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United Nations Office at Geneva (UNOG)
29 September 2009
HEAD OF UN FACT FINDING MISSION ON GAZA CONFLICT URGES ACCOUNTABILITY FOR WAR CRIMES; INSISTS IMPUNITY UNDERMINES PEACE PROCESS
29 September 2009
GENEVA – The Head of the UN Fact Finding Mission on the Gaza Conflict, Justice Richard Goldstone, today urged the international community to put an end to impunity for violations of international law in Israel and the Occupied Palestinian Territory as he presented the report of the Mission* to the Human Rights Council.
Following its three-month investigation, the four-person Mission concluded that serious violations of international human rights and humanitarian law were committed by Israel in the context of its military operations in Gaza from December 27, 2008 to January 18, 2009, and that Israel committed actions amounting to war crimes, and possibly crimes against humanity.
The Mission also found that Palestinian armed groups had committed war crimes, as well as possibly crimes against humanity.
As neither the Government of Israel nor the responsible Palestinian authorities had to date carried out any credible investigations into alleged violations, Justice Goldstone urged the 47 Member States of the Human Rights Council to implement a number of measures, including referral of the Mission’s report to the UN Security Council. The Mission report recommends that the Security Council require Israel and the authorities in Gaza to report to it, within six months, on investigations and prosecutions it should carry out with regard to the violations identified by the Mission.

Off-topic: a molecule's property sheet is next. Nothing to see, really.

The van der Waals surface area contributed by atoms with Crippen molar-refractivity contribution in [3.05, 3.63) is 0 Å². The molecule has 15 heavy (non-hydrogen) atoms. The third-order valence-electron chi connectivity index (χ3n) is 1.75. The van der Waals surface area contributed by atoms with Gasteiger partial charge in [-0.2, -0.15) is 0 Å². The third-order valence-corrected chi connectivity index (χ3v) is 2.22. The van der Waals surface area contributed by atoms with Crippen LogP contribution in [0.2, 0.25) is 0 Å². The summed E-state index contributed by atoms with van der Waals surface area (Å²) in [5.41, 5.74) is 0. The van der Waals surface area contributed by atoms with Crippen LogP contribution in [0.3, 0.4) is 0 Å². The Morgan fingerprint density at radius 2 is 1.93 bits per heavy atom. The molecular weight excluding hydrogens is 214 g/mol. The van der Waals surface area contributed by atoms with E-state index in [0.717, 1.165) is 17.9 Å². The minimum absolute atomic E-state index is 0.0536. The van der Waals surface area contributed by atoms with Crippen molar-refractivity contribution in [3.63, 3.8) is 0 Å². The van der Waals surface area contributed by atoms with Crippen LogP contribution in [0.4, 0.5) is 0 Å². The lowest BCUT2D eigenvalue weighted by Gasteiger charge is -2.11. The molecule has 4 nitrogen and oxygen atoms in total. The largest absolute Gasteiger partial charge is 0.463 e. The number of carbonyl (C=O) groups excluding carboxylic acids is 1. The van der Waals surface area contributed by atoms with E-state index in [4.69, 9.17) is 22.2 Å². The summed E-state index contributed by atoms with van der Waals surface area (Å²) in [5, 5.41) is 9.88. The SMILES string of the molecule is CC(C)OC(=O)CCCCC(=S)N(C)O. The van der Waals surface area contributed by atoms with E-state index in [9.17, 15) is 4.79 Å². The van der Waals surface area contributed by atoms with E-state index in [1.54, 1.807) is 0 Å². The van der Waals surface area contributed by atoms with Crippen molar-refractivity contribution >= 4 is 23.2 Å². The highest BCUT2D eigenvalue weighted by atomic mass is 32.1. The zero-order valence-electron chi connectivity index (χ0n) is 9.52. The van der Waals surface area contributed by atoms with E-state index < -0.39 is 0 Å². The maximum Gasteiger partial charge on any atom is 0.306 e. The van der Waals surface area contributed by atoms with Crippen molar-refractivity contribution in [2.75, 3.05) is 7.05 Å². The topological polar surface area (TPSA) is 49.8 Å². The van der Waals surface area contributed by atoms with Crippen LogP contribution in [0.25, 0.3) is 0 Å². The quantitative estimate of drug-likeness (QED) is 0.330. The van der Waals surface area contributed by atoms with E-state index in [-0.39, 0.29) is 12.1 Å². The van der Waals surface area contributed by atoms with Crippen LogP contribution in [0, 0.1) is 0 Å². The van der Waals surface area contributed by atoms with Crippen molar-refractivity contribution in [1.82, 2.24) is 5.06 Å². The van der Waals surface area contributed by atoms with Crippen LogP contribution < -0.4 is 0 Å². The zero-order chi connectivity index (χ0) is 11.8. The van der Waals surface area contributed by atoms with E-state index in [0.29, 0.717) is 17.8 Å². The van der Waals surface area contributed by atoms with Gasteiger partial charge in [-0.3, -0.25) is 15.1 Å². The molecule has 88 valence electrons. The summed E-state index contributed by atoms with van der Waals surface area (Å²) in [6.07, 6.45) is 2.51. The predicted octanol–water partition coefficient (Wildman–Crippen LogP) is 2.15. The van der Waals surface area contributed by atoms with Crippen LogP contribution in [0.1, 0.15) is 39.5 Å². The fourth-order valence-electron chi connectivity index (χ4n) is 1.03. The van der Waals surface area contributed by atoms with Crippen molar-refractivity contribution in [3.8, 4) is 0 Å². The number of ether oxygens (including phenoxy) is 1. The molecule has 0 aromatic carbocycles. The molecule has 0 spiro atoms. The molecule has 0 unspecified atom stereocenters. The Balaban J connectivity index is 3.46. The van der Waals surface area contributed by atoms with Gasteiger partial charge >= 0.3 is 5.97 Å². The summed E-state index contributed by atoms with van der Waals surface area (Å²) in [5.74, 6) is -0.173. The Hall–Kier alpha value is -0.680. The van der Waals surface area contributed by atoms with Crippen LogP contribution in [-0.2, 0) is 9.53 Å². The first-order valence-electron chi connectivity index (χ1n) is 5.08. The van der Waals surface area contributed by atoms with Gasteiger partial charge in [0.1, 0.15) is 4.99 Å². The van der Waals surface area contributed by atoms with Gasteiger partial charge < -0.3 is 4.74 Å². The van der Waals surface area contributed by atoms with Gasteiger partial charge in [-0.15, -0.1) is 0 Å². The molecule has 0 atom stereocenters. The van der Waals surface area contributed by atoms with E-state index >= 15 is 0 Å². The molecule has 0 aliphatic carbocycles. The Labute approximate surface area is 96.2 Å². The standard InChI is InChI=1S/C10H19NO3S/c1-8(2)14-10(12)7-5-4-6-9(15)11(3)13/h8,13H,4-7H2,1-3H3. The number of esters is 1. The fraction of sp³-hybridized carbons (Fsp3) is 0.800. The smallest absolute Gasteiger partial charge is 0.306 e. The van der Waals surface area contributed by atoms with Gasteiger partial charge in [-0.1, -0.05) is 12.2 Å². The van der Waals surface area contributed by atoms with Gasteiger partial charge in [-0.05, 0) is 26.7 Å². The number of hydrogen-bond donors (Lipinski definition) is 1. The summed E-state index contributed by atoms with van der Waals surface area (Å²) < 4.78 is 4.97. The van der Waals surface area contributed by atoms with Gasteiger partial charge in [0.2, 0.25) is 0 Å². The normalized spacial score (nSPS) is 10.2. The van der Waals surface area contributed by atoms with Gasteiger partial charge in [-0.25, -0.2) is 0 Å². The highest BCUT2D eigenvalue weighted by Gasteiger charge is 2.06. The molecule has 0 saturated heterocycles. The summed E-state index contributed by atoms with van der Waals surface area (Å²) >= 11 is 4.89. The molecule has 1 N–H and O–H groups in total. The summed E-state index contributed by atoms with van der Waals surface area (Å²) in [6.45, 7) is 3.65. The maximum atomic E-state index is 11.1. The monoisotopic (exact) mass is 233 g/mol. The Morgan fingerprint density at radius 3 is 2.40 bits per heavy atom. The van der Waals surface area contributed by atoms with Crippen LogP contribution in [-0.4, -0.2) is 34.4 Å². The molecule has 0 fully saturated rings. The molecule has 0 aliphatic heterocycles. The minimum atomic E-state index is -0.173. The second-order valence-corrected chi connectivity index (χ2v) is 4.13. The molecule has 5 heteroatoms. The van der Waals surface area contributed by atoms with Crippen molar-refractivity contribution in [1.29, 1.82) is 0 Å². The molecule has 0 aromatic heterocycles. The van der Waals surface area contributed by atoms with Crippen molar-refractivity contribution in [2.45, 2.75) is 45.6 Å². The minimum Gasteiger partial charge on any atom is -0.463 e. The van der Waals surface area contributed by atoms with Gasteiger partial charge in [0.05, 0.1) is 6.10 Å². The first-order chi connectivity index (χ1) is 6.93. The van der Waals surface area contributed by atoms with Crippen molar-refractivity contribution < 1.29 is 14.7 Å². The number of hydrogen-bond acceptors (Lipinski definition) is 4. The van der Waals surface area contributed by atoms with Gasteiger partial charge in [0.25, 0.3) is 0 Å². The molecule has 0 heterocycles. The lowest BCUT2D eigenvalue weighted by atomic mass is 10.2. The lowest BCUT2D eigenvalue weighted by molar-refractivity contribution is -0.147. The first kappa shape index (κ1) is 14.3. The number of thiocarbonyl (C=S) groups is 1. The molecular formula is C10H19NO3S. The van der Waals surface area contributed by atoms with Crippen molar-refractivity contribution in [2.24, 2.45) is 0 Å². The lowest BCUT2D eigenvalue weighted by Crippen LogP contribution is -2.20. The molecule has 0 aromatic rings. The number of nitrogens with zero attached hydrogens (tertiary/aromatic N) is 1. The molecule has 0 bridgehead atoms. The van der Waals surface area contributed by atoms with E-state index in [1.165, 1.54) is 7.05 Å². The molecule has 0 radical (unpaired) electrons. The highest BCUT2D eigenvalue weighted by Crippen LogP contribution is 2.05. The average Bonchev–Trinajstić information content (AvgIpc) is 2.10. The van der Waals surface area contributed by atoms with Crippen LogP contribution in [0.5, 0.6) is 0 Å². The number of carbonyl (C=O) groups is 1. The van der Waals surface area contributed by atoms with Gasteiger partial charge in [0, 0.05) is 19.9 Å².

The Mission recommends that the Security Council set up a body of independent experts to report to it on the progress of the Israeli and Palestinian investigations and prosecutions. If the experts’ reports do not indicate within six months that good faith, independent proceedings are taking place, the Security Council should refer the situation in Gaza to the International Criminal Court Prosecutor.
The Fact Finding Mission, headed by Justice Richard Goldstone, who is a former judge of the Constitutional Court of South Africa and former Prosecutor of the International Criminal Tribunals for the former Yugoslavia and Rwanda, also comprises Hina Jilani, Advocate of the Supreme Court of Pakistan, former Special Representative of the Secretary-General on the situation of human rights defenders and a member of the International Commission of Inquiry on Darfur (2004); Professor Christine Chinkin, Professor of International Law at the London School of Economics and Political Science and a member of the high-level fact-finding mission to Beit Hanoun (2008); and Colonel Desmond Travers, a former Officer in Ireland’s Defence Forces and a member of the Board of Directors of the Institute for International Criminal Investigations.
“Now is the time for action,” Justice Goldstone told the Human Rights Council, “A culture of impunity in the region has existed for too long. The lack of accountability for war crimes and possible crimes against humanity has reached a crisis point; the ongoing lack of justice is undermining any hope for a successful peace process and reinforcing an environment that fosters violence. Time and again, experience has taught us that overlooking justice only leads to increased conflict and violence.”